Three, by choosing the right medium for the right message. Emails work for general updates while texting is great for 1:1 check-ins. Whatever you choose, tailor it by purpose and recipient, and ensure that it emulates the benefits of in-person communication: two-way messaging, timing and a conversational tone.
#6 Manage exits with grace
Exits are a part of the natural employee lifecycle. During the past year, however, their number has increased and organizations are struggling to handle exits gracefully. With work moving almost completely online, exits are happening quietly with send-offs not as thoughtful or regular as before.
The thing to remember here is that send-offs are a great opportunity to show your people that they matter. Not only to thank the employees leaving but also to signal to those remaining that their contribution is valued and remembered. Encourage and empower your teams to have proper send-offs for exiting employees and make these occasions positive and memorable. This way, even those who are moving on will carry a favourable impression of your brand and continue to be a source of referrals.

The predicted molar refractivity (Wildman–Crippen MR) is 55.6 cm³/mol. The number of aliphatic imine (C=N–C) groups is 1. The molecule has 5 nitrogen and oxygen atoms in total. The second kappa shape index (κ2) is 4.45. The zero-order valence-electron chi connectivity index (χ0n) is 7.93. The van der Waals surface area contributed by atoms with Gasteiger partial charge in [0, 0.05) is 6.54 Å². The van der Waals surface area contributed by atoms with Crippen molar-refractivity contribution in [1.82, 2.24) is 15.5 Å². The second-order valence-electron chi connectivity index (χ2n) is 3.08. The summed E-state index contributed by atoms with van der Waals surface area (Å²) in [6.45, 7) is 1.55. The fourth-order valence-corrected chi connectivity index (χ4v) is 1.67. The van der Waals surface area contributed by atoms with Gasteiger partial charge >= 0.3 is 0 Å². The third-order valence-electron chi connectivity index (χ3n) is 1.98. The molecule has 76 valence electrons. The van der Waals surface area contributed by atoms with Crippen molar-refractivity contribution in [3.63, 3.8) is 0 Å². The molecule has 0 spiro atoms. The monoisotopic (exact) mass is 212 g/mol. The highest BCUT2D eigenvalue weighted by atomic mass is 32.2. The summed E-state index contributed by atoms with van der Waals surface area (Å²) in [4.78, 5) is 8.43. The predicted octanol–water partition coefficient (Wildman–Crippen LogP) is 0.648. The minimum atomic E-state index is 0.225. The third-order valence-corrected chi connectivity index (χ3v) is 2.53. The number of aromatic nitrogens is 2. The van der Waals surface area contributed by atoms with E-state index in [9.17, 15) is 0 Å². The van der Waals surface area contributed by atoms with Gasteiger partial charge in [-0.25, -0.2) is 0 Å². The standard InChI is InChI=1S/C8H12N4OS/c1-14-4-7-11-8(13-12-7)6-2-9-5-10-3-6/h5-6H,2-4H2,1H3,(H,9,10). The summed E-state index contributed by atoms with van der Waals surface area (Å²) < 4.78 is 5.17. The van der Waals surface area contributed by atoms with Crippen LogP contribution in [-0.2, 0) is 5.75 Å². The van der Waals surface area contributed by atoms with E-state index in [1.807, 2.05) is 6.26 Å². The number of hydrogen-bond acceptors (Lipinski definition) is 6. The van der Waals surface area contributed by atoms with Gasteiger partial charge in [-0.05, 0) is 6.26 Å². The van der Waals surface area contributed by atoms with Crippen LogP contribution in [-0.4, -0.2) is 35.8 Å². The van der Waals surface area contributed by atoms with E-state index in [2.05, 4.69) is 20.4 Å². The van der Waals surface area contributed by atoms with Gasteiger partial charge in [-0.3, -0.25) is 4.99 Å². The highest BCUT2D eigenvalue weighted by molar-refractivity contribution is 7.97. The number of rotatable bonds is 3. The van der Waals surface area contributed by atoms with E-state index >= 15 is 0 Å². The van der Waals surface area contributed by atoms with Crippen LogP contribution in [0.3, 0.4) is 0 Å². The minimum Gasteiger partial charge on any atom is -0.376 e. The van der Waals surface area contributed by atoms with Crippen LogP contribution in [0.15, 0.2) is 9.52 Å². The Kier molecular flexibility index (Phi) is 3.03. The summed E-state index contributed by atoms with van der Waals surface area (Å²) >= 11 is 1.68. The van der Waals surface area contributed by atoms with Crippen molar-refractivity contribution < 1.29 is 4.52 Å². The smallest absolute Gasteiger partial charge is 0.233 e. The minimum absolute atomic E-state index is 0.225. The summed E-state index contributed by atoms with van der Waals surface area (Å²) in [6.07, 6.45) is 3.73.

#7 Keep your EVP game strong
All organizations have an Employer Value Proposition (EVP) that reflects in their values, policies and culture. Whether you are hiring now or waiting for things to get better, invest in building a strong perception of your EVP through every medium available, especially online and via social media.
“Companies have to keep a steady ‘hum’ on in the public domain,” says Joe Mullings, CEO of the Mullings Group, a search firm in the medical device industry, “They need to be on social media platforms: ‘We’re still here, here’s why you want to work with us when we come back online.’”
It’s also important to listen to what your people are saying, be it in NPS surveys or regular checkpoint texts. Tracking sentiment and intervening early to address issues prevents escalations and keeps your employer brand perception strong.
In a post-COVID world, communication takes on an even more significant role because we no longer have the benefit of in-person conversations, breakout sessions or hanging out after work. At every touchpoint, your words matter, the tone matters, the timing matters.
If you have made significant strides in these areas during the past year, don’t lose momentum. Continue to build proactive, positive communication flows with your people and it will pay off in the long run.
At Sense, we’ve helped the top recruiters around the world strengthen their employer brand through our AI-powered communication solutions. How can we help your business? Tell us more: we’ll walk you through our solutions and together, create an action plan.